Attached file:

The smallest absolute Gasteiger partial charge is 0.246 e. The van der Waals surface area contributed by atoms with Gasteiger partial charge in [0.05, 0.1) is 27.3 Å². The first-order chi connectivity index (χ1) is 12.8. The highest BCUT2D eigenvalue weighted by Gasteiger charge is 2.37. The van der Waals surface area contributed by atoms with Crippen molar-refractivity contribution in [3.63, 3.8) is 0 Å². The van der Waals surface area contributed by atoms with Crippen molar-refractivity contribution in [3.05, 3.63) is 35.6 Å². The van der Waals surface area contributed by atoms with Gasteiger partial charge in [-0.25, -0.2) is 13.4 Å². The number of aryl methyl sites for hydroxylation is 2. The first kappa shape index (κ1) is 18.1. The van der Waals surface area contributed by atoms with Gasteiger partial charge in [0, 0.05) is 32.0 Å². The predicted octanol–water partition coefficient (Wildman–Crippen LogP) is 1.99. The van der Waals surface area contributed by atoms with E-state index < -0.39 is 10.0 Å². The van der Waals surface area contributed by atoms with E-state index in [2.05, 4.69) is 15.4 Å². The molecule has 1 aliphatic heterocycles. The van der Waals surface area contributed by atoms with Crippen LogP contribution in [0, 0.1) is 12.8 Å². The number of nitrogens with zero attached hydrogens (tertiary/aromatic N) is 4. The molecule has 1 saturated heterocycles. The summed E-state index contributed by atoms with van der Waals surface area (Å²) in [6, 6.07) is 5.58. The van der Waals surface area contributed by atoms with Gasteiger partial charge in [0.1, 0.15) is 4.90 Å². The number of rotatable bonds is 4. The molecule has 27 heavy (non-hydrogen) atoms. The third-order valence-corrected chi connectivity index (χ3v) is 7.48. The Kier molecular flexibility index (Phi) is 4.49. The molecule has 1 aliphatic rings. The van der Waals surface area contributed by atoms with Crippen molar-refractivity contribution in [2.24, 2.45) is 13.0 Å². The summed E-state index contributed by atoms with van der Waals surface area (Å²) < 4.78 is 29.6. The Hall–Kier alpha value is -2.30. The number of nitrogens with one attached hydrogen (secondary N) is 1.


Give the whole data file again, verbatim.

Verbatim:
The smallest absolute Gasteiger partial charge is 0.246 e. The van der Waals surface area contributed by atoms with Gasteiger partial charge in [0.05, 0.1) is 27.3 Å². The first-order chi connectivity index (χ1) is 12.8. The highest BCUT2D eigenvalue weighted by Gasteiger charge is 2.37. The van der Waals surface area contributed by atoms with Crippen molar-refractivity contribution in [3.63, 3.8) is 0 Å². The van der Waals surface area contributed by atoms with Crippen molar-refractivity contribution in [3.05, 3.63) is 35.6 Å². The van der Waals surface area contributed by atoms with Gasteiger partial charge in [-0.25, -0.2) is 13.4 Å². The number of aryl methyl sites for hydroxylation is 2. The first kappa shape index (κ1) is 18.1. The van der Waals surface area contributed by atoms with Gasteiger partial charge in [0, 0.05) is 32.0 Å². The predicted octanol–water partition coefficient (Wildman–Crippen LogP) is 1.99. The van der Waals surface area contributed by atoms with E-state index < -0.39 is 10.0 Å². The van der Waals surface area contributed by atoms with E-state index in [2.05, 4.69) is 15.4 Å². The molecule has 1 aliphatic heterocycles. The van der Waals surface area contributed by atoms with Crippen LogP contribution in [0, 0.1) is 12.8 Å². The number of nitrogens with zero attached hydrogens (tertiary/aromatic N) is 4. The molecule has 1 saturated heterocycles. The summed E-state index contributed by atoms with van der Waals surface area (Å²) in [6, 6.07) is 5.58. The van der Waals surface area contributed by atoms with Gasteiger partial charge in [0.1, 0.15) is 4.90 Å². The number of rotatable bonds is 4. The molecule has 27 heavy (non-hydrogen) atoms. The third-order valence-corrected chi connectivity index (χ3v) is 7.48. The Kier molecular flexibility index (Phi) is 4.49. The molecule has 1 aliphatic rings. The van der Waals surface area contributed by atoms with Crippen molar-refractivity contribution in [2.24, 2.45) is 13.0 Å². The summed E-state index contributed by atoms with van der Waals surface area (Å²) < 4.78 is 29.6. The Hall–Kier alpha value is -2.30. The number of nitrogens with one attached hydrogen (secondary N) is 1.